One off-topic question was off limits at New York City Mayor Eric Adams’ weekly media briefing on Tuesday.
Had law enforcement confiscated the phones of any other Adams administration officials besides the mayor? Three times during the briefing, Adams declined to answer. Last week, the mayor surrendered multiple devices to federal authorities as part of a probe into his 2021 campaign.
“This is an ongoing review, and as a former member of law enforcement, it is always my belief: Don’t interfere with an ongoing review, and don’t try to do these reviews through the press,” Adams said on Tuesday. “We are fully cooperating. Whatever the reviewers are looking for, we are fully cooperating with it. And my role is to allow them to do their job without interference. And I have to do my job of continuing to make sure this city navigates the various issues that we are facing.”
When that question was asked again by a different reporter, City Hall Chief Counsel Lisa Zornberg stepped in to shut it down. “Again, we’re not going to impede a federal investigation in any way,” Zornberg said. “I’ll repeat what I’ve said, which is that we’re fully cooperative, and will continue to be.”
When a third reporter posed the question, they anticipated Zornberg’s response and asked why answering that question would interfere with the investigation. “I can guarantee you that the U.S. Attorney’s office does not want their investigation playing out in the press in dribs and drabs, and through leaks,” Zornberg said. “That’s not the way they operate. It serves no one.”
Since last week’s briefing, news reports indicated the federal probe comes closer to the mayor himself than initially known. The investigation burst into public view when Adams abruptly canceled a trip to Washington D.C. (despite already being there) when federal authorities raided the home of his campaign fundraiser Brianna Suggs. It was later reported they were looking into whether his 2021 campaign conspired with the Turkish government to funnel illegal donations to the campaign. On Friday, The New York Times reported that Adams’ own electronic devices had been seized several days after the raid at Suggs’ home. It was then reported that investigators were looking into whether Adams cleared red tape for a Turkish consulate opening in Manhattan in 2021 – after he won the Democratic primary for mayor but while he was still serving as Brooklyn borough president.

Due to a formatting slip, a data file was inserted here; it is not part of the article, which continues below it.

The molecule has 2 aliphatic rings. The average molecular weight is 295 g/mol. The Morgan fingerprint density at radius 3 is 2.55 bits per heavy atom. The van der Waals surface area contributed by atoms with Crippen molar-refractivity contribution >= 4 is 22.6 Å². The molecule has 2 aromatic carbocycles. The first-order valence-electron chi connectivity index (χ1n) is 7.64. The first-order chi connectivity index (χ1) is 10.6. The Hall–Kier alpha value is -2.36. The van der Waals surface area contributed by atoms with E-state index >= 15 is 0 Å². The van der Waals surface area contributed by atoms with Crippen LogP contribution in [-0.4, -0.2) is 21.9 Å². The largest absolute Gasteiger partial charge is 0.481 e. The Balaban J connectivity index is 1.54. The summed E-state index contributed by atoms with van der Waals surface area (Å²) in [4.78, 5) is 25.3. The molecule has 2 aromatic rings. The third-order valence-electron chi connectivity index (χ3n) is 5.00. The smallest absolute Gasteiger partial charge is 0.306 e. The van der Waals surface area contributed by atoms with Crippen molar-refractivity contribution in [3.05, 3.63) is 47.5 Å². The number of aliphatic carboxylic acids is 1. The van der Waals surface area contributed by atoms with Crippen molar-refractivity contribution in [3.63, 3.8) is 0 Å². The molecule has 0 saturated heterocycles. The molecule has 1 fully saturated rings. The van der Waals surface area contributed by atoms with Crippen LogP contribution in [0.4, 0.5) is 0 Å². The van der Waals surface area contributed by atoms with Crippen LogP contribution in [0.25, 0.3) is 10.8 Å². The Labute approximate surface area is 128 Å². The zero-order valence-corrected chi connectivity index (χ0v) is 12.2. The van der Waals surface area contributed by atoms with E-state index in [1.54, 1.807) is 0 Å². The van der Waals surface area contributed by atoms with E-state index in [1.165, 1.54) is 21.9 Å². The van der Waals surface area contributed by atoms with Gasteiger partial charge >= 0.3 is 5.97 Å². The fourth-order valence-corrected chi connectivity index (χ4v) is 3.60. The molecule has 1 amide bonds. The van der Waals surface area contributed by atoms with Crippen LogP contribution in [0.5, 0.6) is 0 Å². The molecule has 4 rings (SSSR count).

Reporting for CNN, former NYPD counterterrorism head John Miller wrote that the probe is looking into Adams’ campaign money and possible foreign influence, according to people briefed on the investigation.
Adams and his campaign attorney, as well as Zornberg, have reiterated that Adams has not been accused of any wrongdoing, and that they are fully cooperating with federal authorities. “There has been no indication that I've seen that the mayor is a target,” Zornberg said in response to a question on Tuesday.
“After learning of the federal investigation, it was discovered that an individual had recently acted improperly,” Adams’ campaign attorney Boyd Johnson said in a statement on Friday, after it was reported that Adams’ devices were seized. “In the spirit of transparency and cooperation, this behavior was immediately and proactively reported to investigators.” Adams declined to elaborate on that on Tuesday.
Adams declined to say whether he thought the probe was the result of some kind of targeting or retribution – including over the administration’s critical statements of the federal government for its handling of the migrant crisis.
Adams did confirm, however, that he reached out to then-Fire Commissioner Daniel Nigro about the Turkish consulate in 2021. He characterized it as a typical duty of an elected official reaching out to address problems that “constituencies” are facing. Adams said he did not contact anyone else at the department at the time or attempt to circumvent Nigro.
Adams also said that he’s heard from donors that they stand with and support him. He added that he will pay for legal fees with a combination of his own money and campaign money – to the extent that a compliance attorney determines the latter is allowable. He reiterated that he has always emphasized the importance of following the law. “We don’t do the straw donors. We don’t do quid pro quo. We follow the law,” Adams said.
Adams did also offer a response when asked whether he would resign if he is ultimately indicted. “You are all the way down the field,” Adams told the reporter who asked the question. “I’m going to continue to do the job as the mayor as long as (it’s) my responsibility to do the job.”